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Doug Fields has a new idea for leadership. He explains that a new perspective is often needed to see clearly. Perspective is a powerful tool in the life of a leader. Doug’s recent change of career helped him see his life from a different perspective.

He realized that those in the church are often not good at developing more leaders. Self-preservation types of leaders do not value the importance of other leaders. We don’t have to work at getting older. We have to work at getting younger, and raising up a new generation of leaders. If we don’t, our vision, values, and messages are going to die with us. Many are in denial, though, which actually is a much easier place to live. Doug stated that he does not know all the reasons that help get a leader to the point of self-preservation, but he knows there is a way out.

Doug’s suggestion for a new type of leadership is “The Spotlight Leader.” This is a leader who puts others in the spotlight. Everyday in our leadership, we all have a choice. We either push people into the spotlight or out of the spotlight. We need to place others where they can shine and succeed.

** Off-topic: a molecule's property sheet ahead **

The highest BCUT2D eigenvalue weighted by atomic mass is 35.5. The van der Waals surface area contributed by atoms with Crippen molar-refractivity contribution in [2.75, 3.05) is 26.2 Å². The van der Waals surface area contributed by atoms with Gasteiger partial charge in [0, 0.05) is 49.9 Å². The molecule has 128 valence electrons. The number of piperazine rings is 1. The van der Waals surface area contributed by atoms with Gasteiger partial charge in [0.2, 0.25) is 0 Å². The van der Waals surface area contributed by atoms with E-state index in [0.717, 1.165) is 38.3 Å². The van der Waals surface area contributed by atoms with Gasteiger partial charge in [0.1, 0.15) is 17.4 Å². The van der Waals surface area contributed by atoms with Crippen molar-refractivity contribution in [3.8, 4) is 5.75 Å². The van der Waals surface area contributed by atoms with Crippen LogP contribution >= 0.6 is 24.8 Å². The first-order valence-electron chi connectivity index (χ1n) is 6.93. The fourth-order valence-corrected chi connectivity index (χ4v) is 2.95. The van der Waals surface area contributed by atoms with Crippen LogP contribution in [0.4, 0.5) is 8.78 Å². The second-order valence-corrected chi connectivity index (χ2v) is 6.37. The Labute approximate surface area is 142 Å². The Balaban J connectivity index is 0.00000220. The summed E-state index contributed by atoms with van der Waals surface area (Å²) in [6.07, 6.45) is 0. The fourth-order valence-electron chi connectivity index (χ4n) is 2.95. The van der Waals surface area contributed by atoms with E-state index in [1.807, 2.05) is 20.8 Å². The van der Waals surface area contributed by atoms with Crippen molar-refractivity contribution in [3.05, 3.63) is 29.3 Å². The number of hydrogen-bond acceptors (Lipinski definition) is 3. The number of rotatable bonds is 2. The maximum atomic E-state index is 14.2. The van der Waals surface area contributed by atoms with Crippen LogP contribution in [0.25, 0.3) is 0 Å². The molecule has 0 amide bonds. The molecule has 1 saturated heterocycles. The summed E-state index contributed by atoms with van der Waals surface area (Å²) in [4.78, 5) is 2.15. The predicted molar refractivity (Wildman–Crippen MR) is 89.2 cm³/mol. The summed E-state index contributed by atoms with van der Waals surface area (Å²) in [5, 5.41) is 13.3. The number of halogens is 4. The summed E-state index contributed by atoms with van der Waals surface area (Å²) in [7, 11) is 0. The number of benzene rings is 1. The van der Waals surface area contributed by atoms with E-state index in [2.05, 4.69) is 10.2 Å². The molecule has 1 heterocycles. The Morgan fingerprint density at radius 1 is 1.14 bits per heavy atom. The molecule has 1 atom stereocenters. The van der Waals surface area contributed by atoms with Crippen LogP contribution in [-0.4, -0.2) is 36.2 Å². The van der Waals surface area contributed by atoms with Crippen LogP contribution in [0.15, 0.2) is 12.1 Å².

3 General Aspects of a Spotlight Leader:

  1. A spotlight leader is secure. He or she understands leadership development enough to get out of the way, even at his or her own expense. Depth of insecurity is hurting leadership in the church. Leaders need to be secure enough to let others succeed in leadership.
  2. A spotlight leader searches. Dedicated searches into the lives of other people helps to find the leadership within those people. People are around us, waiting to be discovered, used, and trained. They don’t want to hide anymore. If they do, their leadership will eventually die out. We cannot let that happen.
  3. A spotlight leader is a servant. This side of eternity, servants are hardly ever recognized. Servant-leadership is not a new idea. The problem is that it can turn into self-service. We need to be more like Jesus. He was completely selfless in His leadership. When lead like that, you have the ability to change a life and that person’s family.

In essence, Doug explains, spotlight leaders love people, and they see how all of them fit within God’s Kingdom. When we serve as spotlight leaders, everybody wins.

Even though it is counter-cultural, that is the type of leader I want to be. The times where I have done that, I have experienced something far greater than I ever do when I am in the spotlight.

Doug has been a respected youth ministry leader for over two decades.  He has authored or coauthored more than 50 books, including Purpose-Driven Youth Ministry and Help! I’m a Student Leader. With a Masters of Divinity from Fuller Theological Seminary, Doug is the founder of, a frequent presenter at Youth Specialties events, and a youth pastor for 29 years.

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